It’s a Different World

When reflecting on the markets during the first half of 2021, it is important to understand both where we are and where we were at this point last year.  To be clear, we are not completely done with COVID as a concern, but the data continues to trend positively, and recovery is no longer imminent but is here and now.

As the stock market tends to be a forward-looking mechanism, prices reflected an economic recovery well before it actually occurred.  Over the last 12 months, US large cap stocks are up over 40%, US small cap stocks have increased over 60%, international developed are up over 30%, and emerging markets have risen by over 40%.  We are believers in fundamentals – including the health of the economy and company earnings growth – as the primary drivers of markets over the long term.  With a significant rebound in GDP, strong jobs growth, and corporate earnings that are exceeding expectations by record levels, there is no doubt that the fundamental factors have been as strong as they have been in a long time. 

The strength of market performance that has happened recently often comes with concerns about the future.  The primary point of concern so far has been inflation.  There is little doubt that inflation is present as a result of recovery-influenced demand and continued constraints on supply as a result of COVID.  Certain pockets of extreme price increases (examples being lumber and copper) have been used as talking points for whether inflation is overheated and if the US Federal Reserve needs to change course to control rising prices.  It is our expectation that inflation will remain elevated for the remainder of the year, but we don’t see a reoccurrence of the high levels of inflation witnessed in the 1980’s.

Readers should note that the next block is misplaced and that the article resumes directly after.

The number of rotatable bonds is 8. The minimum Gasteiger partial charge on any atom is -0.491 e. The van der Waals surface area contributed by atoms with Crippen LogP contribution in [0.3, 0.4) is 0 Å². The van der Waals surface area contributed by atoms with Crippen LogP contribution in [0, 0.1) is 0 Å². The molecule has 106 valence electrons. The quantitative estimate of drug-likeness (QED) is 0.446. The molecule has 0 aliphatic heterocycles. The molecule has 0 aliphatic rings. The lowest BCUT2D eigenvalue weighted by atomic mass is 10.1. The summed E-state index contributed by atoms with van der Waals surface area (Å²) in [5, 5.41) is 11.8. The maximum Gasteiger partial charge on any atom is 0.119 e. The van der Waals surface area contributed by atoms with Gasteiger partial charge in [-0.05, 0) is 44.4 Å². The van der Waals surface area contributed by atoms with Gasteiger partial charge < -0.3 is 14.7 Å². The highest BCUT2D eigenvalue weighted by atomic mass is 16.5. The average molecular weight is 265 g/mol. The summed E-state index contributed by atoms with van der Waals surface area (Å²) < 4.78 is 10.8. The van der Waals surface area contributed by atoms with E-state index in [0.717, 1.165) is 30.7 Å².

One of the surprising occurrences of the first half of 2021 has been the direction of long-term interest rates.  It was both the consensus and our expectations that rates would rise this year as a result of economic recovery.  This has been proven accurate thus far as the US 10-year Treasury rate has risen from 0.93% at the end of 2020 to 1.45% at the end of June.  What has been surprising is the direction of rates in the second quarter.  The 10-year Treasury rate crested at 1.74% on March 19th but has subsequently fallen despite data showing continued economic growth and rising inflation.  These are typically catalysts for rates to rise, and as we expect these economic trends to continue, our stance remains that long term rates are more likely to rise than fall in the second half of 2021.

As we enter into the second half of the year, questions about what drives markets forward are changing as well.  We are less driven by COVID related data, and absent an unforeseen change in trend, we wouldn’t expect COVID to be the primary concern going forward.  The new questions for the markets are now more focused on classic concerns regarding economic growth trends, company earnings and outlooks, the trend of interest rates, and subsequent actions by the Federal Reserve. 

Again, our examination of the long-term direction of the market is based upon fundamentals.  Our opinion is that fundamentals will remain strong as the economy continues to be driven by the resumption of activity by the very powerful and quite healthy US consumer.  This tends to be favorable to continued market expansion.  However, this does not mean the market won’t face difficult times or avoid corrections.  Progression higher in the markets is rarely smooth and steady.  There are often choppy waters even as the direction remains on track.  Corrections should be planned for and expected.  Volatility will return at some point.  We cannot tell exactly what will cause this beforehand nor when it will occur, but the history of markets suggests this is a near certainty.